Australia’s shameful SSM history
ALMOST four years ago, Luke Steward and Victor Brincat stood before friends and family and married the loves of their lives.
It was, Mr Brincat said, the best wedding ever. Thrown together in a month, drawing on the vital ingredients for a wedding celebration: Love. Commitment. Two people choosing each other. Friends. Family. Food. Wine.
It was December 8, 2013, in Canberra, and the long-time same-sex couple were taking advantage of a bold ACT law which had come into effect just one month before.
The ACT had done what the Federal Government wouldn't and taken its own steps to legalise same-sex marriage.
Mr Brincat, 39 and Mr Stewart, 37, had been engaged since 2008 when Mr Stewart popped the question in Paris, and travelled from Melbourne to make their long-held dream come true.
It lasted just four days.
On December 12, 2013, Australia's highest court struck down the landmark ACT law which had begun allowing the country's first gay marriages.
The freshly-minted marriage certificates were voided. More than two dozen marriages which had occurred in the narrow, five-day window, were annulled.
The Marriage Equality (Same Sex) Act 2013 had been passed in the ACT Legislative Assembly on October 22, 2013, and came into effect on November 7, although wedding ceremonies under the provisions of the Act did not occur until December 7, 2013.
When the law took effect, the then Tony Abbott Federal Government challenged the Act's legal and constitutional validity, lodging the ultimately successful High Court challenge.
The High Court unanimously struck the act down in its entirety, on the basis that it was in conflict with the Federal Marriage Act.
All Mr Brincat and Mr Stewart knew was it took just five days for their dream - and the dreams of 30 other couples like them - to be shattered.
A MONTH TO WED
THE pair were alerted to the prospect they could tire the knot in Australia by a workmate.
"We'd been together a long time, and had talked about marrying overseas in Spain or New York, where it was legal," Mr Brincat said.
"Then this came up, and we had a month basically to put a wedding together.
"We got papers signed by a justice of the peace and we did it
"And it was the best wedding ever."
The logistics of making it happen were impressive. The venue was sight unseen. They hadn't met their celebrant face-to-face.
When they did the first of the paperwork, the prospect the law may not last was not uppermost in their minds. They went in "with all guns blazing", Mr Stewart said.
But by the day of the wedding, the High Court date had been set, and the threat was ever-present.
"We always knew there was a chance it would be overturned and the law wouldn't last because of the government at the time didn't agree with it," Mr Brincat said.
"We had a Prime Minister at [the] time who did not represent all of the people and we knew he was going to put up a fight."
Celebrant Stephen Lee, who presided over the nuptials, said it was one of the "most memorable weddings I've ever done". He remembered raucous cheers from guests as he introduced himself as an "equality marriage celebrant".
"There is always love and joy at any wedding, but this was off the scale because the law had changed," Mr Lee said. "And then days later, it was struck down."
It was the total erasure of the marriage which hurt most, the couple said.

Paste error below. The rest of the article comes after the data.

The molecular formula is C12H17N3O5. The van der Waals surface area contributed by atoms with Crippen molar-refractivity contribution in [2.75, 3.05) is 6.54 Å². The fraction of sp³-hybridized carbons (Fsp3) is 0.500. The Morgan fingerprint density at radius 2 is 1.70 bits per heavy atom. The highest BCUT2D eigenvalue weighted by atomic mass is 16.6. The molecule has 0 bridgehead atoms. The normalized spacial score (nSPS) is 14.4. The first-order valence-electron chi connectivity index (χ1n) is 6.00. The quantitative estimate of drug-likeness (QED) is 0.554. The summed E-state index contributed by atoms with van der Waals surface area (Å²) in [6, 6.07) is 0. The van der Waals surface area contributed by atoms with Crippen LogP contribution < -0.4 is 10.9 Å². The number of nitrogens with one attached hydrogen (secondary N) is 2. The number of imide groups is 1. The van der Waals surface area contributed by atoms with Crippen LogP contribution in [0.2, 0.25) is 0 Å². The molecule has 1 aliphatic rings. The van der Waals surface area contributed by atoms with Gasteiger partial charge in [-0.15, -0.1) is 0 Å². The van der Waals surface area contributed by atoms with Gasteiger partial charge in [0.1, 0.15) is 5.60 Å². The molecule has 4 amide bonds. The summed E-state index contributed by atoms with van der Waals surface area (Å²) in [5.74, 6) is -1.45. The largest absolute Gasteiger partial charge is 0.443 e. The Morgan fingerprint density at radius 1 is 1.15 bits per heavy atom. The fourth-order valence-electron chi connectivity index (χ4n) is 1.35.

"They voided it. And it was simply awful," Mr Stewart said.
"We knew that perhaps it would not count. But we didn't realise it would be just voided. Undone."
The hurt remains, Mr Brincat said. "The annulment. The absolute ending. The voiding was what really hurt because someone in their infinite wisdom decided their opinion matters more than anyone else's and basically just destroyed our hopes."
Four years on, with the prospect same sex marriage will finally become legal sometime next year, Mr Brincat and Mr Stewart will remarry, but it won't be with the grand ceremony of their short-lived 2013 union.
"However long it lasted, we are already married, we've had already done it. We don't want to do it again," Mr Stewart said.
"If the law passes, as soon as it's legal we will redo the paperwork and the official legal stuff for protection.
"Anything else we did would destroy that day that was so significant to us."
They may even wait until December 8, 2018, to do it. It would mean one less anniversary.
Marriage has been a long wait, but it is the debate, they say, not their commitment, which has been poisoned.
"I wish the debate had been about what the issue really is: the right of two people to get married regardless of gender. That's it," Mr Stewart said.
"It was summed up perfectly by (Catholic priest) Frank Brennan: sacramental marriage belongs to the church but civil marriage belongs to the people. That's what we want."
For Mr Bincat, it's simply about equality, and legal protection.
"I had no desire to get married in a church ever. What I do want is to know that if something happens to me that our property, and our safety net and our decisions are all covered and are beyond dispute," he said.
"There are issues like medical, wills, power of attorney, all of that stuff we have had to jump through hoops with, when with just one marriage certificate it all would have counted."
The wait hasn't been all-consuming. They have "got on with the business of living" which comes with being together for 17 years: work, the mortgage, renovations.
"What happened in 2013 couldn't drive us - we had to get on with life," said Mr Brincat.
They remain wary that the vote will even be a Yes.
"Everyone keeps talking about how the Yes vote is ahead - but put it this way, Trump was laughing stock who got elected," said Mr Stewart.
"Once the numbers come out we can make a decision.
"For now, I just hope. We both hope."